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What is New in Agile Change Management?

 

In the current issue of Organizational Development (Issue 01/19), Oliver Kohne and Doris Wieser discussed the concept of agile change management. What began with software development is finding its imitations in many other management systems – and now also in change management. When I had a discussion regarding organizational projects with colleagues in the project management environment several months ago, a colleague asked me the following (rhetorical) question: “But haven’t we already always managed organizational projects agilely”? And perhaps there is indeed a little bit of truth in this quite provocative question. If it entails the sprints in SCRUM, then we use the systematic loops in the systematic organizational development – and both methods have as their goal to quickly learn by doing. It is already clear to me that, firstly, not all change management projects pursue this approach and, secondly, agility is indeed more than only learning iterative loops. Thus, I read the article from Oliver Kohne and Doris Wieser (both come from the SAP environment) with great interest.

 

Not everything that we have previously done was or is wrong. Agile change management adds the agile “flavor” to change management. Agile change management is a balancing act between two opposites. Kohne and Wieser initially asked themselves the question regarding what can be derived from the agile manifest (www.agilemanifesto.org) for change management. The answer: In the guiding principles, one finds the fundamental affirmations of change management: (1) Focus on people because tools and methods are merely means to an end; (2) effective change because it entails a solution-oriented approach and not merely PowerPoint presentations; (3) partnership because a successful change project needs, firstly, expertise in change management and, secondly, a deep understanding of the affected organization; and (4) process-orientation because the effectiveness is checked through feedback upon a regular basis. Thus, this alone brings us no new knowledge.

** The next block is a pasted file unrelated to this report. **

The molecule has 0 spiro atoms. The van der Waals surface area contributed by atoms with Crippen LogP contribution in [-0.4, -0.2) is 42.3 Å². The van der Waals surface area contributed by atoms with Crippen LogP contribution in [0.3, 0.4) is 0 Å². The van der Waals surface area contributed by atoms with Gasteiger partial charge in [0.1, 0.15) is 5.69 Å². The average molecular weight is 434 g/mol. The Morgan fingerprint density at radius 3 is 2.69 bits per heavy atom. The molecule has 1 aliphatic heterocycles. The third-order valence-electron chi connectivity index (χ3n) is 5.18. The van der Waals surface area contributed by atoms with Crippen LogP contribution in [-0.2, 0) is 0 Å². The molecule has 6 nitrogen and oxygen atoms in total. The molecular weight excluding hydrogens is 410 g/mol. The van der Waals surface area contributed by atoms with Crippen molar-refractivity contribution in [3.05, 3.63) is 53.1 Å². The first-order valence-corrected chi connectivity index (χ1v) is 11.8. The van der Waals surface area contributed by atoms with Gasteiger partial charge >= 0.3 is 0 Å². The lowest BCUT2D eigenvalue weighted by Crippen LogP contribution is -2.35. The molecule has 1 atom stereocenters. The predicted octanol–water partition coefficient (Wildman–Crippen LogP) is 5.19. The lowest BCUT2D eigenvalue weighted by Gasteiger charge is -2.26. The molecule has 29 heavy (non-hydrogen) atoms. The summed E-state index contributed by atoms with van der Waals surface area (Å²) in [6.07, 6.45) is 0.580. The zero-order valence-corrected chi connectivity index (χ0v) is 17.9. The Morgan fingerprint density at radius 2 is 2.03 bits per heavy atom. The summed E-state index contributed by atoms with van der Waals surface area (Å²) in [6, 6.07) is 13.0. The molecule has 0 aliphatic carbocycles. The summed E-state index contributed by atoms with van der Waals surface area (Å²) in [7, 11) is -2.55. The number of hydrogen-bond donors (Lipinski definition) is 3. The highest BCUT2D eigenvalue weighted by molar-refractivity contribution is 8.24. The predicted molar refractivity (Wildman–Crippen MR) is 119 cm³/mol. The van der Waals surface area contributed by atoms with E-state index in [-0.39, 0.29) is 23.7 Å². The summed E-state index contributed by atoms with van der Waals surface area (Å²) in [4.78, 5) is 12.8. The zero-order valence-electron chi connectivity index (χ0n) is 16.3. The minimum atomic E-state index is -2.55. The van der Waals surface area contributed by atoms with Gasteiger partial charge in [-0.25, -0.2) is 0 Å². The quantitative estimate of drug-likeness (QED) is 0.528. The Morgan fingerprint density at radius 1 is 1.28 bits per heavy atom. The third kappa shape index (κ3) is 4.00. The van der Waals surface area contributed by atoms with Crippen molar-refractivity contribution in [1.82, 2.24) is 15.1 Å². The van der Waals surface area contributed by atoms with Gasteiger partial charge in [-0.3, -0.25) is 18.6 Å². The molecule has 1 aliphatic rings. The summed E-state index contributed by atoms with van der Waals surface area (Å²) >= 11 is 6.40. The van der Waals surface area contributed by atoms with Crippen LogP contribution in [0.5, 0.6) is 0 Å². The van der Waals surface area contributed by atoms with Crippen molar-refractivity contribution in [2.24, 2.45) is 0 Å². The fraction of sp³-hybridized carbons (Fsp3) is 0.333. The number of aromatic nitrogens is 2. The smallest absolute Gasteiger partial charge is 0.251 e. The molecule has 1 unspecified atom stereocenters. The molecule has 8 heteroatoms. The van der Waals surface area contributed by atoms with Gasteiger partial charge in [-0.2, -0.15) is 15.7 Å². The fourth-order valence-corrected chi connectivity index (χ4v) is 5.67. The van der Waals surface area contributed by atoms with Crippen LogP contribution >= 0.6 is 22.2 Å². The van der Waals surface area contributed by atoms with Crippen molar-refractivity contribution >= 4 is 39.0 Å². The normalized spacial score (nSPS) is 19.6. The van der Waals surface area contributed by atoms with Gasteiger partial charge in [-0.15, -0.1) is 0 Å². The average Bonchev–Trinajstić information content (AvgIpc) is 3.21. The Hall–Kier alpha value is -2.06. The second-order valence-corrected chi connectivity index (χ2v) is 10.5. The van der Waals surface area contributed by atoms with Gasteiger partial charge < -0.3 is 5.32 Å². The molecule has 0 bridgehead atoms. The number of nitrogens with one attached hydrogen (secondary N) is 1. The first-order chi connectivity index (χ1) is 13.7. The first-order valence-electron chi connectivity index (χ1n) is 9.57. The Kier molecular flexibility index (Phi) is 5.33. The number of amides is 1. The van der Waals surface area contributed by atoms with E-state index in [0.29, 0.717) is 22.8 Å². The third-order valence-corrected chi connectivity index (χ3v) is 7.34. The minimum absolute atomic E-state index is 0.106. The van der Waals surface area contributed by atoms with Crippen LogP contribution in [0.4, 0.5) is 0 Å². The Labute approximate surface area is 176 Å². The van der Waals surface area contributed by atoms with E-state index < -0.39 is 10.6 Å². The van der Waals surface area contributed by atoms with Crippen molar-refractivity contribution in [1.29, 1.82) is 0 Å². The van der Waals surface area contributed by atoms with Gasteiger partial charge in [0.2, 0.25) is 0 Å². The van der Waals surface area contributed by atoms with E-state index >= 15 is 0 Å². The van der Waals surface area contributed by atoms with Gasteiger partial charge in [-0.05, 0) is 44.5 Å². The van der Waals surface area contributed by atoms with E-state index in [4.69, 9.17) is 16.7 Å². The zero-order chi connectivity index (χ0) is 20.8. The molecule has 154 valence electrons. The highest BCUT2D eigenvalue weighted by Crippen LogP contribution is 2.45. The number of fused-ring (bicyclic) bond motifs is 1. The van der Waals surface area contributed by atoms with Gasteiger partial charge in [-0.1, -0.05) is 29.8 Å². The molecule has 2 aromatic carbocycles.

Agility is a concept which entails circumventing increasing uncertainty and complexities. Today, it is an important factor for survival with one’s competitors. Even if, as before, there are still change processes which get by without the agile element (e.g. reorganizations, post-merger processes), it is obvious that change processes today require far more agility in order to not only implement change successfully, but rather sustainably. A couple of characteristics of agile change management are of special importance to me: 

  • Short-cycled rather than long-term: The planning horizon has become substantially shorter due to the dynamic business environment. Only a short-cycled approach makes possible a rapid adaptation to changing framework conditions.
  • Enable rather than do it oneself: It is repeatedly astounding when external consultants implement change processes whereby they themselves assume primary responsibilities for the management thereof – as if it were their change. However, only the organization itself can change itself; however, in order to do this, support is needed, but the organization’s stakeholders themselves must ultimately embark down the path towards change.
  • Supporting the stability rather than supporting the change: Stability is a required counter-pole of agility and we often forget that change is perceptible only through stability – we can no longer perceive permanent change neuro-biologically as such. Despite all dynamics, we also need time in order to anchor what is new in mind-sets and actions.

From my perspective, in their article, Kohne and Wieser made it very clear that agility is supposed to be no end in itself. Agility is usually equated with speed and flexibility and who would not like to be that? But we may not just blindly embrace this trend. We need an appropriate measure of organizational agility in order to safeguard the future-orientation of a company; and this scope will and must be evaluated differently for each organization.

 

Conclusion: Firstly, change management does not have to be reinvented in order to become agile and, secondly, change management cannot become limitlessly agile. However, we need a better understanding of what agility can do (and what it cannot do). During times of increasing digital transformation processes, it is necessary to increase flexibility and to also quickly respond to the changing framework conditions. In this regard, a high IT-savviness does not hurt because agility and digitalization often go hand-in-hand. Thus, as is often the case, it entails having more competence in finding the “happy medium” for the individual change of an organization.


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